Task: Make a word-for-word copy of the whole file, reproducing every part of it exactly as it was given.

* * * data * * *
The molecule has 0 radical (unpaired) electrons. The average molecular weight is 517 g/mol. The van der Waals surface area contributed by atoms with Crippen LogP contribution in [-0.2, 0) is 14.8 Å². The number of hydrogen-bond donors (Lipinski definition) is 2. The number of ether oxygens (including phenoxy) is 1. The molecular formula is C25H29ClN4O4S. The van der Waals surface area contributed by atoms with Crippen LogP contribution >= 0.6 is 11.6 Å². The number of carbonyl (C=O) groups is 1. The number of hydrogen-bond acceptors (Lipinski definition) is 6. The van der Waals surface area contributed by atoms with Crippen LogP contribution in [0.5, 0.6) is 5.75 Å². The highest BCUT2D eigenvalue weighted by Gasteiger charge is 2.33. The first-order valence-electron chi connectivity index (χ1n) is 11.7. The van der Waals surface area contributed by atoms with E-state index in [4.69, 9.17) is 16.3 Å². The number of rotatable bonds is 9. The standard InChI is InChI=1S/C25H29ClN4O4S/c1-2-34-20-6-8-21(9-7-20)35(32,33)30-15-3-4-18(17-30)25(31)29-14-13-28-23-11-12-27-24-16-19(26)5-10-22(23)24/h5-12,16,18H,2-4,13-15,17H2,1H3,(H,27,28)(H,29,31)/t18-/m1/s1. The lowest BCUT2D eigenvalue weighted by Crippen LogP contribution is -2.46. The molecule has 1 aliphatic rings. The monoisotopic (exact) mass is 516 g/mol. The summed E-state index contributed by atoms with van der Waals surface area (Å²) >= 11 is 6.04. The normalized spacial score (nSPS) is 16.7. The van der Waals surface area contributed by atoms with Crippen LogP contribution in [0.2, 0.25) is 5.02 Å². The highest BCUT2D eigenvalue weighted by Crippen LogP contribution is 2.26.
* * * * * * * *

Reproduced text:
The molecule has 0 radical (unpaired) electrons. The average molecular weight is 517 g/mol. The van der Waals surface area contributed by atoms with Crippen LogP contribution in [-0.2, 0) is 14.8 Å². The number of hydrogen-bond donors (Lipinski definition) is 2. The number of ether oxygens (including phenoxy) is 1. The molecular formula is C25H29ClN4O4S. The van der Waals surface area contributed by atoms with Crippen LogP contribution >= 0.6 is 11.6 Å². The number of carbonyl (C=O) groups is 1. The number of hydrogen-bond acceptors (Lipinski definition) is 6. The van der Waals surface area contributed by atoms with Crippen LogP contribution in [0.5, 0.6) is 5.75 Å². The highest BCUT2D eigenvalue weighted by Gasteiger charge is 2.33. The first-order valence-electron chi connectivity index (χ1n) is 11.7. The van der Waals surface area contributed by atoms with E-state index in [4.69, 9.17) is 16.3 Å². The number of rotatable bonds is 9. The standard InChI is InChI=1S/C25H29ClN4O4S/c1-2-34-20-6-8-21(9-7-20)35(32,33)30-15-3-4-18(17-30)25(31)29-14-13-28-23-11-12-27-24-16-19(26)5-10-22(23)24/h5-12,16,18H,2-4,13-15,17H2,1H3,(H,27,28)(H,29,31)/t18-/m1/s1. The lowest BCUT2D eigenvalue weighted by Crippen LogP contribution is -2.46. The molecule has 1 aliphatic rings. The monoisotopic (exact) mass is 516 g/mol. The summed E-state index contributed by atoms with van der Waals surface area (Å²) >= 11 is 6.04. The normalized spacial score (nSPS) is 16.7. The van der Waals surface area contributed by atoms with Crippen LogP contribution in [0.2, 0.25) is 5.02 Å². The highest BCUT2D eigenvalue weighted by Crippen LogP contribution is 2.26.